“The kind of people who deride health and safety are the kind of people who have safe jobs.” So says film director Ken Loach, who attended an event organised by York & District TUC for this year’s Workers’ Memorial Day on Saturday April 27th . Mr Loach, who spoke at the Early Music Centre to an audience of just under 200 trade unionists and activists – the maximum capacity of the venue – said that he also feared that Brexit would be used by a Conservative Government to reduce health and safety protections for workers. “Even in the EU,” he said, “Health and safety protections have always been second to company profits. But the Conservatives would like to reduce these protections even further – they like to call it red tape.” Asked by a reporter from the BBC why he thought the number of workplace accidents had gone down, he replied “The figures are coming down because we’ve lost most of our manufacturing industry. That’s where most of the deaths and accidents occur. I’m here because its very important to remember those who have suffered accident or death as a result of unsafe working conditions – we need more health and safety protections – not less”.
Mr Loach, famous throughout the British film industry for classic films such as “Kes” and “Cathy Come Home” has for many years been a Left-wing activist, with social issues playing an important role in many of his films. His most recent film “I, Daniel Blake” follows the life of an out-of-work joiner who is denied Employment Support Allowance under the sanctions regime of the Conservative Government. He has previously stated that the DWP’s system of sanctions places the unemployed in a “Catch 22” situation, and seems to be deliberately designed to make people drop out of the system by demoralising them with petty sanctions. At the Workers’ Memorial Day event he introduced an exclusive showing of his 1991 “Riff Raff”, about a group of construction workers working in an unsafe environment. Ironically the film stars Ricky Tomlinson, who a couple of years ago was guest at another York TUC event on the subject of the blacklisting of construction workers.
Mr Loach was preceded by a number of other local speakers,including York MP Rachael Maskell, FBU Regional Secretary Steve Howley, UCATT official Karl Stephenson and York TUC President Leigh Wilks. Rachael Maskell, who is defending her York Central constituency in the upcoming General Election on June 8th, paid tribute to her colleague, Batley & Spen Labour MP Jo Cox, who last year was murdered in the street in the run-up to the EU referendum. “Nobody expects to go to work and not to return home,” she said, “I’d like to pay tribute to all those people, some of them working in our vital public services, who have paid the ultimate price and not returned home. It is so important that we remember them.”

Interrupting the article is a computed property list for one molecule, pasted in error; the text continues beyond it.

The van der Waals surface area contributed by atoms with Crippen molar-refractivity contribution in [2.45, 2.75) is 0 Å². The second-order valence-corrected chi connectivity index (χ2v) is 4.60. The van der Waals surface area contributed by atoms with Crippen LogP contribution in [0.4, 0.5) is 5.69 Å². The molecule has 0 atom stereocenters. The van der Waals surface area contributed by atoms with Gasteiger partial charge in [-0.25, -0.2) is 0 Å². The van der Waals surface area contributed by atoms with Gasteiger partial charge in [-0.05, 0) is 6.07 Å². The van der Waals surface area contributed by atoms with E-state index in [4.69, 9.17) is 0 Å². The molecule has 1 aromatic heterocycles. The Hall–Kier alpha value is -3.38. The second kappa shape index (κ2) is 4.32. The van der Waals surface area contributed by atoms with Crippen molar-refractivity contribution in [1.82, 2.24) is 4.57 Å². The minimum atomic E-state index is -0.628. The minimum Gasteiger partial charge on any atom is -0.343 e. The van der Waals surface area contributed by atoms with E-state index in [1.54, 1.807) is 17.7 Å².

Steve Howley of the Fire Brigade Union, representing a sector which traditionally has a high number of workplace deaths, highlighted the devastating effect that cuts to the fire services was having on the health and safety of his colleagues. “This Government is playing hard and fast with peoples’ lives, “ he said, “Not only that, but cuts to fire services directly affects the general public as well. Safety must come first, it must always be the number one priority.”
Karl Stephenson of construction union UCATT, the sector with the highest number of deaths per annum from workplace accidents, also paid tribute to his colleagues and warned that the increase in contracted casual work was having a negative impact on health and safety in the construction industry. “Construction workers have always had to fight for health and safety protections,” he said, “Often with direct consequences for whistleblowing employees. Nobody should face adverse consequences for highlighting problems with safety.”
The event was coordinated by Julie Kay, an accredited celebrant for the British Humanist Association – of which Ken Loach is a patron, and a poem commissioned by York TUC for last year’s memorial day event and written by Yorkshire poet Ian McMillan, was read out by Unite Community delegate Nigel Smith. York TUC President Leigh Wilks, who welcomed everyone to the event as the first speaker, broke with tradition by paying special tribute to those who had taken their lives under the benefit sanctions regime of the current Government. “We don’t know the figures, because the Department for Work & Pensions refuses to release them,” he said, “But there are certainly examples of people with terminal illnesses like cancer being deemed fit for work, of people being asked if they are mentally ill why it is that they haven’t attempted suicide yet – even of people being deemed fit for work who have already passed away from a terminal illness. This could be explained if it was only just an odd few cases – the problem is, it isn’t just an odd few cases.”
He cited extensive criticisms of the Government’s policies by independent UN bodies, which have stated that the UK could be in breach of its international human rights obligations as a result of its austerity policies. “Please remember that, when these people are knocking on your door and asking for your vote.”
all photography (c) Chris Hargraves 2017
York TUC President Leigh Wilks welcomes everyone to the event
Ken Loach with Vice President Br Clark
York Central MP Rachael Maskell
FBU Regional Secretary Steve Howley
UCATT official Karl Stephenson
Unite Community delegate Nigel Smith
British Humanist Association celebrant Julie Kay
Ken Loach signs the York TUC Memorial Book